The last 2 of 4 may take a little longer but with the same approach, I know I will get there. Then on to some longer pieces. :+1:

I watched this video, rebuilt the exercise in guitar pro to play along with and have done it for the last couple of days. I think it would be very useful at a later stage but probably not right now. To do it properly requires the ability to reach from fret 3 (index) to 7 (pinky) without moving your wrist around… because that is super slow. Disappointingly I can’t do that reach without a massive stretch, with huge tension.

Are there other exercises to build speed and hand sync that don’t need big stretches?


You can still use this exercise, if you like it with the exception of the stretch.
Essentially you’re moving up the scale on one string, and then practice the left/right hand synchronization plus using different finger and interval combinations. If the stretch is too much down low on the neck, simply start at another position. Stripping it down to the simplest possible version you only play ONE pattern/position and only focus on the picking sync. You could do that around the 10th or 12th fret, which should not be a major stretch at all for anyone. Then you could start moving between 2-3 positions, and slowly expand from there.

But there are a ton of such exercises out there. The main thing is simply to find something you like, and then do it 5-10min each day…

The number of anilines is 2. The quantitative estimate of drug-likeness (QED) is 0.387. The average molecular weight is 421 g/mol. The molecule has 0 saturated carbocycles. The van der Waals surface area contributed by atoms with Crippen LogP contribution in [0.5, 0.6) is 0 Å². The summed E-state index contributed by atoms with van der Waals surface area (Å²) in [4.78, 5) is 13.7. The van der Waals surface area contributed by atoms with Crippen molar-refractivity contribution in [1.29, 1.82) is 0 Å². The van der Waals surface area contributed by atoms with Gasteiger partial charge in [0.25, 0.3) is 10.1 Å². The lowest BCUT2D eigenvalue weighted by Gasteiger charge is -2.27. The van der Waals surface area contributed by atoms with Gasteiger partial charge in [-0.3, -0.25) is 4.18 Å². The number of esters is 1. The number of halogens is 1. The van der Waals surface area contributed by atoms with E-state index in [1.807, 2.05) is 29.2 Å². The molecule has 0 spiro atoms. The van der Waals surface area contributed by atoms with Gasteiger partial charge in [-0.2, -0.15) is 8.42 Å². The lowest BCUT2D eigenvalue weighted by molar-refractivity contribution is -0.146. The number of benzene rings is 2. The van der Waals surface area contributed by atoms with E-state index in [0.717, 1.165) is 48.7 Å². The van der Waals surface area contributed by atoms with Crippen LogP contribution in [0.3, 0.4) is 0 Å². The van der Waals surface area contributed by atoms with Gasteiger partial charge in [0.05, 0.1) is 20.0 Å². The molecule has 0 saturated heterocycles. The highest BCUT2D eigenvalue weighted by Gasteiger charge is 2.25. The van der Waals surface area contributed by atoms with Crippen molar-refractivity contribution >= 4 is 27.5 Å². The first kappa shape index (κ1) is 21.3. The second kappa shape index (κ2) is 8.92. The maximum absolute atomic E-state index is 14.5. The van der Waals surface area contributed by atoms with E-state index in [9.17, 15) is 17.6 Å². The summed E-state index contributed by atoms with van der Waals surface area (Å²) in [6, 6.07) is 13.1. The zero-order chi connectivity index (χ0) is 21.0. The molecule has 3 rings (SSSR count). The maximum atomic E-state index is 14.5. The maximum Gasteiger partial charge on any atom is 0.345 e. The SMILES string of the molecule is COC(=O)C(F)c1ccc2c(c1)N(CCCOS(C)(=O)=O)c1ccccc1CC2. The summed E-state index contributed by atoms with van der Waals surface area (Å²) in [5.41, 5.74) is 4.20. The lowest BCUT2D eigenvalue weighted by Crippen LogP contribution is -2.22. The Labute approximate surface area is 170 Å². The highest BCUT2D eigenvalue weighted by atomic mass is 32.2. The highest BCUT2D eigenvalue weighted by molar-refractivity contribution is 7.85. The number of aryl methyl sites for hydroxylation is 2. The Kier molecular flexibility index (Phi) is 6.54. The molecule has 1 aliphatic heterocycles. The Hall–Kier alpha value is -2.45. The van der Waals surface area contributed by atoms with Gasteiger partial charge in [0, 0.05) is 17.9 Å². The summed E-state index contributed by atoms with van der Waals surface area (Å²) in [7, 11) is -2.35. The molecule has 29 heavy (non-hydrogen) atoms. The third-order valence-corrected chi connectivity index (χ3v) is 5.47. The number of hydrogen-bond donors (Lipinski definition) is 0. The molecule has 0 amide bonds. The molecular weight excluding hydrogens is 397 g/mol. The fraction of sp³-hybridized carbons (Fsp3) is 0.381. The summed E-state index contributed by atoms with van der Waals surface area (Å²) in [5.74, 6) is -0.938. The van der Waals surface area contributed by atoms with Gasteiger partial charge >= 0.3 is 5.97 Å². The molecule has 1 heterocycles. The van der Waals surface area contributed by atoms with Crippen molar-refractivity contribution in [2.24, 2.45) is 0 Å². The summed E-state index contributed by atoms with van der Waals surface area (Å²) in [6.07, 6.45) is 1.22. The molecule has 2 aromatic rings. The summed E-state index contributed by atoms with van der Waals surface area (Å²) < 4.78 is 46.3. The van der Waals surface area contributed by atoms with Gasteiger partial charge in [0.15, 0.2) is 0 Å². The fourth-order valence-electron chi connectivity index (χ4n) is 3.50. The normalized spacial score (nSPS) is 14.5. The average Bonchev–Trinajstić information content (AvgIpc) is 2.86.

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Maybe just start the exercise in the middle, where it goes back down the neck? That should be a good way to develop stretch safely.

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JK as others have said, start higher up the neck but don’t give up on those stretches.
My old hands need a really good stretch and warm up to do this one but its still pretty slow at the moment. For those big stretches in the first position, I initially approached that doing 1/4th notes and just stayed in that position to extend the reach. Then added the 2nd position and focused on those first two areas for a while.

Like you I have it mapped out in GP but have added the D and G string runs.

Take it slow and keep at it. :+1:

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I do hand stretches every day (have for about a year) and have increased my reach considerably. Still a lot to go!

But I did find that I can do this exercise after a warmup & stretch. I was doing it as a warmup as it called itself that (my bad). I still need to move my wrist around a bit for the big gap but it’s achieveable. I’m super slow right now, pre-metronome, still at the stage of trying to remember fingering.